Obituary: Alvin Stardust, singer

Alvin Stardust: Glam-rock star of the 1970s who reinvented himself as an actor and children's show host. Picture: Getty

Alvin Stardust: Glam-rock star of the 1970s who reinvented himself as an actor and children's show host. Picture: Getty

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Born: 27 September, 1942, in London. Died: 23 October, 2014, in West Sussex, aged 72

Alvin Stardust was the most famous performing pseudonym of the singer born Bernard William Jewry in Muswell Hill, London, in 1942.

He would enjoy greatest success under the Stardust name, particularly with pop hits which spanned the early 1970s to the mid-1980s including My Coo Ca Choo, Pretend and I Feel Like Buddy Holly, and would continue to use it in later life as a musical theatre performer and television and film actor.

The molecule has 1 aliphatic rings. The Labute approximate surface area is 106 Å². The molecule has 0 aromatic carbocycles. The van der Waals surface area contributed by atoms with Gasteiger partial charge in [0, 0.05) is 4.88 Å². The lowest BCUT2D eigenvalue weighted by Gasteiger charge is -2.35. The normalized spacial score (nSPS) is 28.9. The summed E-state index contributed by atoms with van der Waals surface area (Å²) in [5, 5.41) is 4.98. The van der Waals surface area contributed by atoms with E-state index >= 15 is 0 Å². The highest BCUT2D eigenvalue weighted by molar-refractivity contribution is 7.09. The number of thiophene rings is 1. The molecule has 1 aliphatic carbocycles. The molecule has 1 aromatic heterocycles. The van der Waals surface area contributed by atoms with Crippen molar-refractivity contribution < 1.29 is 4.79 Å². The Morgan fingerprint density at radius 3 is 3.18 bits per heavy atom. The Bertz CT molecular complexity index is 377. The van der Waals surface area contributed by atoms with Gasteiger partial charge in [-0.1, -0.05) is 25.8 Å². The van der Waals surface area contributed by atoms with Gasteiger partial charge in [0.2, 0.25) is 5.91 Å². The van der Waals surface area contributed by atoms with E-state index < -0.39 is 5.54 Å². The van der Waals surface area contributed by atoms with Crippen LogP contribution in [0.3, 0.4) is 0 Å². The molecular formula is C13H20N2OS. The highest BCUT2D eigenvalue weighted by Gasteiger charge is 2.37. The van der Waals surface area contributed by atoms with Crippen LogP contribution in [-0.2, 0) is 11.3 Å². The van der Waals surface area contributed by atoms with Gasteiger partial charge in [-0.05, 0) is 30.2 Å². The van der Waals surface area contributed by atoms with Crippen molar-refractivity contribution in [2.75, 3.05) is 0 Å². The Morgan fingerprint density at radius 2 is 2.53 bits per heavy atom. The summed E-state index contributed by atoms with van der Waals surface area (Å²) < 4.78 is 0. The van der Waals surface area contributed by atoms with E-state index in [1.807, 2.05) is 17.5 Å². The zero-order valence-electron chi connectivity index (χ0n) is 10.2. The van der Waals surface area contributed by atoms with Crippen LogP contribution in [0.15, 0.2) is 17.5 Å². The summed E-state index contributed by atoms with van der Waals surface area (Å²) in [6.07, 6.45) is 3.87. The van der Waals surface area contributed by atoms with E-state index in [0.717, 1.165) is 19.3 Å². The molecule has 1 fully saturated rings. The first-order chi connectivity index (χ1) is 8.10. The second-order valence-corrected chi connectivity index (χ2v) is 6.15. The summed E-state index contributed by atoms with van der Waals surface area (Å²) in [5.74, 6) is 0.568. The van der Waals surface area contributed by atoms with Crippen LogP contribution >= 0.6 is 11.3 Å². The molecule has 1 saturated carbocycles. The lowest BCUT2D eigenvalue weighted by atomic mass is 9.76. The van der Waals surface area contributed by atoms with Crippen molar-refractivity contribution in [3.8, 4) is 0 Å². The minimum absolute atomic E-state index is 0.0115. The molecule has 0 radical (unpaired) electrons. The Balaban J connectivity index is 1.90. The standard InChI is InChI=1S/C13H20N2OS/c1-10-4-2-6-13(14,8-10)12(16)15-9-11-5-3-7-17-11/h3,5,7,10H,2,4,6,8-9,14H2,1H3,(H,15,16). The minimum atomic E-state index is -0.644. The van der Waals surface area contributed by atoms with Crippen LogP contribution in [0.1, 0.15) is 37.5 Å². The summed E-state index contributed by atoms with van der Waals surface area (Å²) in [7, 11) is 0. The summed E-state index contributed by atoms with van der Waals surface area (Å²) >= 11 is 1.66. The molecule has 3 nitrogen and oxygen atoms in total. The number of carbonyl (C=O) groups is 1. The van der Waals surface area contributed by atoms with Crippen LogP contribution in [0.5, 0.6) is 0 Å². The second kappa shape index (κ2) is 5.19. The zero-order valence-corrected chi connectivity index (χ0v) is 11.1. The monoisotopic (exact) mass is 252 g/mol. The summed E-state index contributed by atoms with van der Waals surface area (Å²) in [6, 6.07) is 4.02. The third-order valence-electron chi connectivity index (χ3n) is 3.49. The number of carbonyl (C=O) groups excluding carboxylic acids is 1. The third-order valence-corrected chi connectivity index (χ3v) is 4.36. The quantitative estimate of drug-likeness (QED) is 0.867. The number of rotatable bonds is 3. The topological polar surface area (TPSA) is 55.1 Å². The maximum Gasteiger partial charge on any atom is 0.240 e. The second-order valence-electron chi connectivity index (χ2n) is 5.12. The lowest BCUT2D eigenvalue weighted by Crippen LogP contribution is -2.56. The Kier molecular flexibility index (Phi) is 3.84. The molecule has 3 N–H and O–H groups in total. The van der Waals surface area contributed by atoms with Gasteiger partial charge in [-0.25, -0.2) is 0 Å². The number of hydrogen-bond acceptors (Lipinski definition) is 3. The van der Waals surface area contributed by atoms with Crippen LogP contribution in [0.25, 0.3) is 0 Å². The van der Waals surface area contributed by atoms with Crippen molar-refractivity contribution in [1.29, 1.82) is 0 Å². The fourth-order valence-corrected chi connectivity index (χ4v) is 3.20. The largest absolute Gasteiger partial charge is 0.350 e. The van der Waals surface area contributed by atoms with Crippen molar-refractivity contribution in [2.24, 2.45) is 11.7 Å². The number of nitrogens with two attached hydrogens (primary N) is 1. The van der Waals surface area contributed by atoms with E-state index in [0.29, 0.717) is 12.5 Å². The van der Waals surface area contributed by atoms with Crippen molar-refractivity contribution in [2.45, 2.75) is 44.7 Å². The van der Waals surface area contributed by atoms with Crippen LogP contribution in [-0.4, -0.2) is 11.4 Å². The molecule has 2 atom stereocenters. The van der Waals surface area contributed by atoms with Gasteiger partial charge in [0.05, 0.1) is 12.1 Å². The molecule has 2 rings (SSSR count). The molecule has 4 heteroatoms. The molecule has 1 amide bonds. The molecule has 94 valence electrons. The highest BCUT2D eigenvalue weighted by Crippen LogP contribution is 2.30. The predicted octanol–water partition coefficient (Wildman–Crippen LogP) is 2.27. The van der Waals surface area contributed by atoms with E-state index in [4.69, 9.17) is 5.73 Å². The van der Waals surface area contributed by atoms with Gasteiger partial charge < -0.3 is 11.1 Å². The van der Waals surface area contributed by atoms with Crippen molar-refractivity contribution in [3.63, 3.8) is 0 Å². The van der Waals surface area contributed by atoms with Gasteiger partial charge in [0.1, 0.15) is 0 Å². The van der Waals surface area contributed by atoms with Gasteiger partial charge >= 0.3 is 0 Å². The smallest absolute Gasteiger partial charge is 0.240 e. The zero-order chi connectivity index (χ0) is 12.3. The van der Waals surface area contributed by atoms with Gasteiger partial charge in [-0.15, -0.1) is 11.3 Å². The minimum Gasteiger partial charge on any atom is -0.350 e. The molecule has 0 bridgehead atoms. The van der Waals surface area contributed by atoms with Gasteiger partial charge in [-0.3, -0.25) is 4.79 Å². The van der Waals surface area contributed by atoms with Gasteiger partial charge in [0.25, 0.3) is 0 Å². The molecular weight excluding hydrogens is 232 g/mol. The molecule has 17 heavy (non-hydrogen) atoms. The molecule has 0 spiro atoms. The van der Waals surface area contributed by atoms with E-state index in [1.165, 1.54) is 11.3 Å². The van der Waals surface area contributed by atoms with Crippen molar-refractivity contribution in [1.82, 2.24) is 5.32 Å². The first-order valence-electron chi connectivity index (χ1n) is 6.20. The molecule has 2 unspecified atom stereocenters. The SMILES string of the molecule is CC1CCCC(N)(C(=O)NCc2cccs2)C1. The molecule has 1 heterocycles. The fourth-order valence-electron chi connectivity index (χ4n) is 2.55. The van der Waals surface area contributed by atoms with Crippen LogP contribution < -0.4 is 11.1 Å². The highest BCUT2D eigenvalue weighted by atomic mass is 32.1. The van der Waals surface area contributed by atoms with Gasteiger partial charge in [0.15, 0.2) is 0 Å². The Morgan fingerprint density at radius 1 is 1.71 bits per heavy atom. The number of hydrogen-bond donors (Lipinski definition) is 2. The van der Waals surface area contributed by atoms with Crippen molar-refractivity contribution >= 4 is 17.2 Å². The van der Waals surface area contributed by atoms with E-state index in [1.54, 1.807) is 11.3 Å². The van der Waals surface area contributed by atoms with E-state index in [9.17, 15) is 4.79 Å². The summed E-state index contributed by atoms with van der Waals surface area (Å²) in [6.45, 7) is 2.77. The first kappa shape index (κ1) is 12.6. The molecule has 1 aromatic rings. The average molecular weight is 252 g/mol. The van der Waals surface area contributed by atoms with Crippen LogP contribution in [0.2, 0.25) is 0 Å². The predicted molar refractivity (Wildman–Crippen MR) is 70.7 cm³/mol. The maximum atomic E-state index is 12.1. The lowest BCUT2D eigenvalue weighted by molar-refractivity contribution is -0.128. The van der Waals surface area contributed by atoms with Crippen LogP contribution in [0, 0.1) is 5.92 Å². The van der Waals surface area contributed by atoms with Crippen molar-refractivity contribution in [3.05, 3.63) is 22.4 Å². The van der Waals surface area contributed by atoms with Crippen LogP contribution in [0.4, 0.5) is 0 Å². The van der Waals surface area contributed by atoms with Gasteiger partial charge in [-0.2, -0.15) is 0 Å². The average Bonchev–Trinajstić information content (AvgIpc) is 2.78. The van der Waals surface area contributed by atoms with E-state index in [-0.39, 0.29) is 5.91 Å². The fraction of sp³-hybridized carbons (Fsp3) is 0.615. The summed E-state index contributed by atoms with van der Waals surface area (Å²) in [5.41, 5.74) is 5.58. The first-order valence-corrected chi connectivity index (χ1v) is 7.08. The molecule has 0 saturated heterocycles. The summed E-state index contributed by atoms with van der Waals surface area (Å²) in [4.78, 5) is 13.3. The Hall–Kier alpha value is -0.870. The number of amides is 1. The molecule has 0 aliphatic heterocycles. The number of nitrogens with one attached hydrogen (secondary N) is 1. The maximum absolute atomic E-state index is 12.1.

His earliest exposure, however, came in the early 1960s as the again pseudonymous singer of Shane Fenton and the ­Fentones, who enjoyed minor chart ­success.

Moving to Mansfield, Nottinghamshire, with his family for his father to pursue his ­career in sales, the young Jewry was introduced to performers at an early age, as his mother would let rooms in their large home to actors and singers appearing at the town’s Palace Theatre. He would himself appear in pantomime at the age of four, while he later became a lover of film, growing to idolise Roy Rogers and Gene Autry.